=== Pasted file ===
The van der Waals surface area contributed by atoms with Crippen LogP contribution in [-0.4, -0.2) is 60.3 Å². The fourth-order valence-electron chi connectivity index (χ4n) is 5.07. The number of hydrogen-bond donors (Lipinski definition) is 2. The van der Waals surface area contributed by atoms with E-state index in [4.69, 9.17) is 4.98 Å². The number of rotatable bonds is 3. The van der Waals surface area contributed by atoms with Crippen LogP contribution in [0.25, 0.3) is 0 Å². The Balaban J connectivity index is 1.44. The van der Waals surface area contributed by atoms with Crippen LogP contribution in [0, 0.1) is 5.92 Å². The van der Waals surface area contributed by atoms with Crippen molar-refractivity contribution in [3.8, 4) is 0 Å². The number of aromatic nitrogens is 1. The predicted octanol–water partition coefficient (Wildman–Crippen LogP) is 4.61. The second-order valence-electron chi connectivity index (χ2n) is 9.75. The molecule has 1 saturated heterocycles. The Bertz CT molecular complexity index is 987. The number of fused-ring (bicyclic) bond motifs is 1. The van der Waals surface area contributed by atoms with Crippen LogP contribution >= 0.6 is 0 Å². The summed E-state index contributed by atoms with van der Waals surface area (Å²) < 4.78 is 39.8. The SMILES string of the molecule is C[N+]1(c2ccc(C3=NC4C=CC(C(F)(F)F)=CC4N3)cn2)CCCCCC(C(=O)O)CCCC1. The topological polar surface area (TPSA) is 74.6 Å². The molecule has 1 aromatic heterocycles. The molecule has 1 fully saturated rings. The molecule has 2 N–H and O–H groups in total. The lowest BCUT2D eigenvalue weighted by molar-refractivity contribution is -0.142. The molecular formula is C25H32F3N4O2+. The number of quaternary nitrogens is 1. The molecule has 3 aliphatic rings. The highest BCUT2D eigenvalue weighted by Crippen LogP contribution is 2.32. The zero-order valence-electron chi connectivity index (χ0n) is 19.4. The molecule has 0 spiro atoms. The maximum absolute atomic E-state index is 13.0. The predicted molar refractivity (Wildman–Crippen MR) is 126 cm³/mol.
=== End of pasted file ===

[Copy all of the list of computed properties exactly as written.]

The van der Waals surface area contributed by atoms with Crippen LogP contribution in [-0.4, -0.2) is 60.3 Å². The fourth-order valence-electron chi connectivity index (χ4n) is 5.07. The number of hydrogen-bond donors (Lipinski definition) is 2. The van der Waals surface area contributed by atoms with E-state index in [4.69, 9.17) is 4.98 Å². The number of rotatable bonds is 3. The van der Waals surface area contributed by atoms with Crippen LogP contribution in [0.25, 0.3) is 0 Å². The Balaban J connectivity index is 1.44. The van der Waals surface area contributed by atoms with Crippen LogP contribution in [0, 0.1) is 5.92 Å². The van der Waals surface area contributed by atoms with Crippen molar-refractivity contribution in [3.8, 4) is 0 Å². The number of aromatic nitrogens is 1. The predicted octanol–water partition coefficient (Wildman–Crippen LogP) is 4.61. The second-order valence-electron chi connectivity index (χ2n) is 9.75. The molecule has 1 saturated heterocycles. The Bertz CT molecular complexity index is 987. The number of fused-ring (bicyclic) bond motifs is 1. The van der Waals surface area contributed by atoms with Crippen LogP contribution >= 0.6 is 0 Å². The summed E-state index contributed by atoms with van der Waals surface area (Å²) < 4.78 is 39.8. The SMILES string of the molecule is C[N+]1(c2ccc(C3=NC4C=CC(C(F)(F)F)=CC4N3)cn2)CCCCCC(C(=O)O)CCCC1. The topological polar surface area (TPSA) is 74.6 Å². The molecule has 1 aromatic heterocycles. The molecule has 1 fully saturated rings. The molecule has 2 N–H and O–H groups in total. The lowest BCUT2D eigenvalue weighted by molar-refractivity contribution is -0.142. The molecular formula is C25H32F3N4O2+. The number of quaternary nitrogens is 1. The molecule has 3 aliphatic rings. The highest BCUT2D eigenvalue weighted by Crippen LogP contribution is 2.32. The zero-order valence-electron chi connectivity index (χ0n) is 19.4. The molecule has 0 spiro atoms. The maximum absolute atomic E-state index is 13.0. The predicted molar refractivity (Wildman–Crippen MR) is 126 cm³/mol.